Diesel Exhaust Poses Health Threat to Port Truck Drivers

New Rules Needed to Cut Emissions In and Around Ports

OAKLAND (December 4, 2007) – California port truck drivers face increased health risks from breathing dangerous levels of diesel exhaust fumes inside their truck cabs, according to a new report released today. The report was released just days before regulators are scheduled to consider requiring a clean up of the fleet of heavy duty trucks that transport cargo to and from the state's busy ports. The report's authors say their study shows the need to overhaul the fleet, reduce waiting times at terminals and limit pollution from other port sources.    
Entitled Driving on Fumes: Truck Drivers Face Elevated Health Risks from Diesel Pollution,” the report prepared by the Natural Resources Defense Council (NRDC) and the Coalition for Clean & Safe Ports, details the health risks of truck drivers who haul containers in and out of the Port of Oakland. The report revealed that the amount of diesel particulate matter found inside the truck cabs was double the level considered acceptable by the Occupational Safety and Health Administration (OSHA), and up to 2,000 times greater than the level typically considered acceptable by state and federal environmental protection agencies.
Drivers are often forced to idle for hours in long lines, causing them lengthened exposure to old polluting trucks, as well as other polluting sources at the port, such as cargo equipment and ships carrying freight.
Diesel engines emit a toxic brew of pollutants, causing adverse health impacts, such as asthma, increased risk for cardiovascular disease, increased emergency room visits, birth defects, premature births, and other respiratory illnesses. While previous studies have shown that 2,400 Californian's die prematurely each year from diesel exhaust, the new report reveals that port truckers may face cancer risks even greater than other port community residents. 
Individual truckers say the health threat is all too real.
“I get these coughs that don’t go away for weeks at a time, and my throat always feels sore,” says Lorenzo Fernandez, who has been driving a truck at the Port of Oakland for two-and-a-half years. “But I don’t have health insurance so I cannot go to the doctor. I’m afraid of what will happen in years to come. If I get too sick to work, I don’t know how I am going to support my family.”
But according to the report’s authors, many drivers can’t afford health insurance for themselves or their families because they are misclassified as independent contractors, and are paid only for the loads they deliver each day, not the time spent waiting. Independent contractor drivers lack protections and earn about $30,000 per year, and are responsible for buying and maintaining their own trucks. After paying for operating expenses, they often make no more than $8 an hour, making it difficult for them to upgrade to cleaner, less-polluting vehicles.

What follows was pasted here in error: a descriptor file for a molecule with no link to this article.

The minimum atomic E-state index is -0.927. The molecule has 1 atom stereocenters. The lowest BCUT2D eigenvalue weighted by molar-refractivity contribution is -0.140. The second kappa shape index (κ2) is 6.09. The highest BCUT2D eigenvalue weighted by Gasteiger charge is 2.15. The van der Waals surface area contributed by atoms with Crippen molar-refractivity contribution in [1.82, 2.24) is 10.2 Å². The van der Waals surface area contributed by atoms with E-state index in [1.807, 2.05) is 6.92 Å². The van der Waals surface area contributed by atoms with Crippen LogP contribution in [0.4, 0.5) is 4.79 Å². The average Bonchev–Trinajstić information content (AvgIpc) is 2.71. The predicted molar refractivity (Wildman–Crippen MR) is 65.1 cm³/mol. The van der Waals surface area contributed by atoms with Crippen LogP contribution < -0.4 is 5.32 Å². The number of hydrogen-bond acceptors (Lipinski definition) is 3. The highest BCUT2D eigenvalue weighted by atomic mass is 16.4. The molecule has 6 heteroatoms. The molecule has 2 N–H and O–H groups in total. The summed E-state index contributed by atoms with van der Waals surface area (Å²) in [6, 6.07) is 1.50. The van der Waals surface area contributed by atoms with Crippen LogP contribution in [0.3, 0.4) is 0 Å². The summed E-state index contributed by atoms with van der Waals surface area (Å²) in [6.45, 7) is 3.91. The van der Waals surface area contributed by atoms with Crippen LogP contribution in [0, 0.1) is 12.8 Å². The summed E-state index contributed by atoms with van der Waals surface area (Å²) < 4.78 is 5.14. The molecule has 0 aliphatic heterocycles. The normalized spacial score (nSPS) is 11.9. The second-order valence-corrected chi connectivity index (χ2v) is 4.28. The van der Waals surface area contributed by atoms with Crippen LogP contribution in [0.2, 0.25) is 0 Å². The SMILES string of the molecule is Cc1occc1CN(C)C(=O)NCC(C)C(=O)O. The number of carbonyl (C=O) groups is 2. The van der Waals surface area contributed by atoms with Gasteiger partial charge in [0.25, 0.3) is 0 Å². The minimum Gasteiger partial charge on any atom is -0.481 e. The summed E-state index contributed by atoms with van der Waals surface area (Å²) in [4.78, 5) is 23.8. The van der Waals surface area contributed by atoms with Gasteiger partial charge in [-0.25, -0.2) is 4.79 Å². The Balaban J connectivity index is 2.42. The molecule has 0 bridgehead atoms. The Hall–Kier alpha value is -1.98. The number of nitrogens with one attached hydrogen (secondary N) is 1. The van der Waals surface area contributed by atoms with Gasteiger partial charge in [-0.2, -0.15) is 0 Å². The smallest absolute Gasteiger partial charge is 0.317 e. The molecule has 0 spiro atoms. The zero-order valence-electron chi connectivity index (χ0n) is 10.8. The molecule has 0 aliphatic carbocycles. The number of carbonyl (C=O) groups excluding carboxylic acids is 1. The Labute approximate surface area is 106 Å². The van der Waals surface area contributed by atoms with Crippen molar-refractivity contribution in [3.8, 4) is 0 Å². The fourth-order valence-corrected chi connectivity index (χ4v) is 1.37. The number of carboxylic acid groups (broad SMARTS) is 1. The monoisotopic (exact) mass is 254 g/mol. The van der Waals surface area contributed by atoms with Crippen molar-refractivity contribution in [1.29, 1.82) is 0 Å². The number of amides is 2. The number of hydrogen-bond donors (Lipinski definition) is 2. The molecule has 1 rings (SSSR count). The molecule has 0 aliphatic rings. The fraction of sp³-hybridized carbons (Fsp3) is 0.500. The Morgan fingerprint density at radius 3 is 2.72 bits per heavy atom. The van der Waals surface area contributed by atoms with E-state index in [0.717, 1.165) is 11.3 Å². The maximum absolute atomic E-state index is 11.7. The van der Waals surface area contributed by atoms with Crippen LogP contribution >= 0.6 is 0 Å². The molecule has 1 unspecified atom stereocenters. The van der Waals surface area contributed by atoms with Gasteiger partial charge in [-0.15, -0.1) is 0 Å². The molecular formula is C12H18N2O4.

“The current port trucking system is broken. We aren’t going to have healthy air or a sound trucking system, until we make truck drivers employees and shift the responsibility of clean and safe trucks onto the trucking companies and their clients,” said Doug Bloch, Director of the Coalition for Clean & Safe Ports, a diverse coalition of environmental, labor, and community groups working to bring clean air and good jobs to the residents of West Oakland.
The California Air Resources Board (CARB) will vote on the proposed clean truck rule at a hearing in El Monte on Friday, December 7. The proposed rule would require approximately 18,000 heavy-duty trucks to be retrofitted, replaced or otherwise upgraded by 2009. The new rule is an important first step, according to the report’s authors. But without changes to the business model for port trucking, the burden of cleaning up the truck fleet will fall on impoverished truck drivers and taxpayers. The cost of operating cleaner trucks should be shifted to where it belongs – to the trucking companies and their big box customers, according to the report’s authors.
 The authors of the study support the implementation of concession agreements that incorporate environmental, community and labor standards such as shifting responsibility to trucking companies for using the cleanest available trucks and technology, and transitioning drivers to employee status. 
“These changes to the Port trucking system go hand in hand with the CARB Port Truck rule,” said Diane Bailey, scientist at NRDC. “CARB should ensure health protections to truck drivers and the community by adopting a strong rule and the Port must act responsibly to guarantee that the CARB standards are met by instituting an enforcement plan that includes concession agreements.”